“Before you satisfy  ‘the client’ understand and satisfy the person.” – Harry Beckwith

We all think we probably know our client’s business. After all, we have been talking to them for quite a while and they are a well-known name! So what else do I need to know?

If we really want to understand the Customer, their Notion, and what they are trying to achieve, we need to know their business; not just by looking at their website, but by understanding how their business works from soup to nuts. We need to know what’s involved from supply chain to delivery, their objectives, and how they measure success. It’s not always just revenue and profit! Many companies have a sophisticated balanced scorecard approach, wherein lies the secrets of how we could add value to their business.

So how do we get closer to understanding their company? Asking the right questions often provides a lot of the answers. But to get to those questions, we need to understand a little about the business. Good sources are easy to find, and yes, the Company annual report is a good start. But what are we looking for? Who do we meet and what is their role, background, experience? What’s the revenue, stock, profit situation? Who do you know that knows them? What appears to be their challenges? Sources are existing connections, as well as LinkedIn, web browsers, Wiki, Glassdoor, Hoovers etc.

The word Partnering is used a lot now. As with many words, such as awesome, literally and hot, used a lot means it is so popular it is often  misused. True partnering with clients means positioning yourself as an extension of their company and looking for ways to add value to that company, as well as to individuals. The only way you can truly partner is to understand our potential partners business and their situation. We need what I call the Ultimate Engagement. Ultimate Engagement is ‘walking the partners’ talk based on actually spending time in their shoes. This means either working in the company’s premises or operations. I  am sure you have heard of and probably seen the TV series Undercover Boss. In this program, a company boss works incognito somewhere in his or her  company to find out what works and what doesn’t. We need to do the same, but without the undercover part. We are less of a threat in working in the Partner’s warehouse or in their restaurant, if we are not part of the company. But we can find out a lot about their challenges.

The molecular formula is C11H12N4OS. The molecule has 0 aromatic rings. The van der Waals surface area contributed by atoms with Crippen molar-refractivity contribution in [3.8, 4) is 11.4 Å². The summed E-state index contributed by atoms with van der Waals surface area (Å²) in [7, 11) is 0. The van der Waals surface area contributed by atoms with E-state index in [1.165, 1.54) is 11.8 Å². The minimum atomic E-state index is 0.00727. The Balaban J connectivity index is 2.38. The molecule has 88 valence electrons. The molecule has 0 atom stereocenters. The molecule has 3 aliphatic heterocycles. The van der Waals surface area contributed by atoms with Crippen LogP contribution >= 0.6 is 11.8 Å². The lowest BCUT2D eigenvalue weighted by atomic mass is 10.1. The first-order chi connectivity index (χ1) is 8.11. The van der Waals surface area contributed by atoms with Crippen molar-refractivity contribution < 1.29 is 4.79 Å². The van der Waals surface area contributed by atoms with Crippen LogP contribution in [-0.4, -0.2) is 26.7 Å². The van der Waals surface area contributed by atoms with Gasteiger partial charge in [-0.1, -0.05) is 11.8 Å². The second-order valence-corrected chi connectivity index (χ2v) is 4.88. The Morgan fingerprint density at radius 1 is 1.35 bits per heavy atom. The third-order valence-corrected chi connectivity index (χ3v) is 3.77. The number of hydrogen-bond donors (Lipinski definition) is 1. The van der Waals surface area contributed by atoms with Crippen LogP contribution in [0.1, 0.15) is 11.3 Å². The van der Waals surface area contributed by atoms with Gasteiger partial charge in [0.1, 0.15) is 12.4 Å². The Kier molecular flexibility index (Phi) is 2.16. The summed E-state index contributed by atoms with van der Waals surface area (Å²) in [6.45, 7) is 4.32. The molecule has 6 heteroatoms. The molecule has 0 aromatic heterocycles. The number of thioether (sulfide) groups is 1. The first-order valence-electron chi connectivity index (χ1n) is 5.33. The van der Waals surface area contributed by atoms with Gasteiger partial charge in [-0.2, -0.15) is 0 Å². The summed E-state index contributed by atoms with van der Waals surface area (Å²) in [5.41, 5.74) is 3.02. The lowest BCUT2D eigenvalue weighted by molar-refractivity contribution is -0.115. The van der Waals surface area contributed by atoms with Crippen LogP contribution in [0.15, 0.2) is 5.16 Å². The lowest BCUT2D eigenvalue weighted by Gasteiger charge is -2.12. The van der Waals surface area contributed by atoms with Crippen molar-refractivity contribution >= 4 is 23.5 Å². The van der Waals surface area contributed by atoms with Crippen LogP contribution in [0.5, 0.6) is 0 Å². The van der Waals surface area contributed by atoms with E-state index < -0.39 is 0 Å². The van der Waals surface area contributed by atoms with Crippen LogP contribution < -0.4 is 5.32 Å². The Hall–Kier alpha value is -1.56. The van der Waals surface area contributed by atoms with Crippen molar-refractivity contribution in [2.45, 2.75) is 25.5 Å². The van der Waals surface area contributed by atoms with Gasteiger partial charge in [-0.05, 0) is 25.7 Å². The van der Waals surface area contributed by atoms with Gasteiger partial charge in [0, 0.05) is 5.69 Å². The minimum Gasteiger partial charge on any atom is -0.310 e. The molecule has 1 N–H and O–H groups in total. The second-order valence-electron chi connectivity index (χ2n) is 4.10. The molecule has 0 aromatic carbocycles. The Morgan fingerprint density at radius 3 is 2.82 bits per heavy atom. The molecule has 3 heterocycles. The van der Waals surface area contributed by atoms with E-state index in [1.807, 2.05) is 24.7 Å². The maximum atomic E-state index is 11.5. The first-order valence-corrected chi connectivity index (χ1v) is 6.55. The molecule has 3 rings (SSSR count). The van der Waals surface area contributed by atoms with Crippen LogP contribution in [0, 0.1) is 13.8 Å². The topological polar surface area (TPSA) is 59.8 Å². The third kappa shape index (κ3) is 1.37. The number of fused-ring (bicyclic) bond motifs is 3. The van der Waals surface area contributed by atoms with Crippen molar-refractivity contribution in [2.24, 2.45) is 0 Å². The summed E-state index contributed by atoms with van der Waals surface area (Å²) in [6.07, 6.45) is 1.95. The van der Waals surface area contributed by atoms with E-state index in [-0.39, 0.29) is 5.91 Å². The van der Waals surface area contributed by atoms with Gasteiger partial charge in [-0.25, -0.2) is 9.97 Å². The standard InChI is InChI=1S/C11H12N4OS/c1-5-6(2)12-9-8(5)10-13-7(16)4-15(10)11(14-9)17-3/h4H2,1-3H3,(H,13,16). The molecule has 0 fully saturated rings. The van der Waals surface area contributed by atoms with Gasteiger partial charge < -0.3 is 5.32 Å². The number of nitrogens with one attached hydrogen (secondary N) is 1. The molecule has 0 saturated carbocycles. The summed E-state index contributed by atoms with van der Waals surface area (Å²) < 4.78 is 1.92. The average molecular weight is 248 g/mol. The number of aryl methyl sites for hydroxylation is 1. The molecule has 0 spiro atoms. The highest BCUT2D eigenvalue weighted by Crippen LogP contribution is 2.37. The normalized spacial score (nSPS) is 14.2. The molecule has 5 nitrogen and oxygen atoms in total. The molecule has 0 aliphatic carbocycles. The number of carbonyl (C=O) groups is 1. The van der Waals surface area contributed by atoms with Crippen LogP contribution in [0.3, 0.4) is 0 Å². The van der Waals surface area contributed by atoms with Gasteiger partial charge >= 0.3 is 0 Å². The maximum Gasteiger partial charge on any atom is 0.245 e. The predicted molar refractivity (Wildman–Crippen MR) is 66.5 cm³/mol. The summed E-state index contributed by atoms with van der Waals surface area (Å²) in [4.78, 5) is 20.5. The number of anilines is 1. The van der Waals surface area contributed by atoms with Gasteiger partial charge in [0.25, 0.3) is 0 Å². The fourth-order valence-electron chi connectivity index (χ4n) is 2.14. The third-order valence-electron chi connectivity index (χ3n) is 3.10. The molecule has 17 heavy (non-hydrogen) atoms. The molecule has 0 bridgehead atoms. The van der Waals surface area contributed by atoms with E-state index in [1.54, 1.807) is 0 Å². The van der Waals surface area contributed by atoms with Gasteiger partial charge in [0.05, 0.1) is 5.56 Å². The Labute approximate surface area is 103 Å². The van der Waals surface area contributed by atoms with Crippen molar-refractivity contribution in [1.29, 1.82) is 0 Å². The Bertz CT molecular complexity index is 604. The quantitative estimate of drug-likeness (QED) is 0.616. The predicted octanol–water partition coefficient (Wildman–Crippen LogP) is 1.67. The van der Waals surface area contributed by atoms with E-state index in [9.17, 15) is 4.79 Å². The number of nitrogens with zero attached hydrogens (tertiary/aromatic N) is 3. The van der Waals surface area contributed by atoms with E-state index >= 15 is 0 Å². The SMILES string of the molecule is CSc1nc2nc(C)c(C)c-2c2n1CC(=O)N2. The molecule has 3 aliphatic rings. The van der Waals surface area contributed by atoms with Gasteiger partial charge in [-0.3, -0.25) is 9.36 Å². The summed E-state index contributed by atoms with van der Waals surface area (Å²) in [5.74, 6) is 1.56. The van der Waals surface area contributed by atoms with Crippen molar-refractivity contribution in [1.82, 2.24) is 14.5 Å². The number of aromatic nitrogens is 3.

During part of my career working on the McDonald’s business with Coca-Cola, we used to work in a McDonald’s restaurant several times a year. Wow! What perspective that offered. I learned how the crew was fanatic about quality, focused on service and fastidious about cleanliness. I grilled nuggets, assembled ingredients for Big Macs and found out how extra pairs of hands miraculously appeared from nowhere to help pull the fries when the buzzers told me they were all ready at the same time.

Another way of getting close, is  being embedded in the company’s offices. imagesThis expression became popular when CNN started using it when referring to one of their reporters being placed  in the battlefield in Iraq, bringing real time reports of combat.

Many years ago, while I was with Coca-Cola in the UK, one of my senior managers charged me with getting closer to Beecham Foods (as they were known then) who was our distributor in the grocery trade. Left to their own devices for many years, Beecham Foods was using Coca-Cola as door openers for their own brands on which they made better margins. I was charged with taking leadership and getting more allegiance to our brands. I needed to understand their business first. So I virtually camped out there. After 6 months they provided a desk for me and my own extension number in their Head Office.

Nearly 30 years later I was working for Creata, still on the McDonald’s business and I was once again embedded by being provided an office space in the Global Corporate HQ offices in Oak Brook, Illinois. This ultimate engagement means you are seen as an extension of your client’s business. You are invited to meetings you would never normally be part of and you have easy access to people and resources providing numerous opportunities to provide real value and build trust and respect for you and your company. But the real benefit in being embedded is that you get to understand your customers’ business.

These ideas and more are covered when I consult for you! Let me know if you have any other ideas that helps to know your clients business!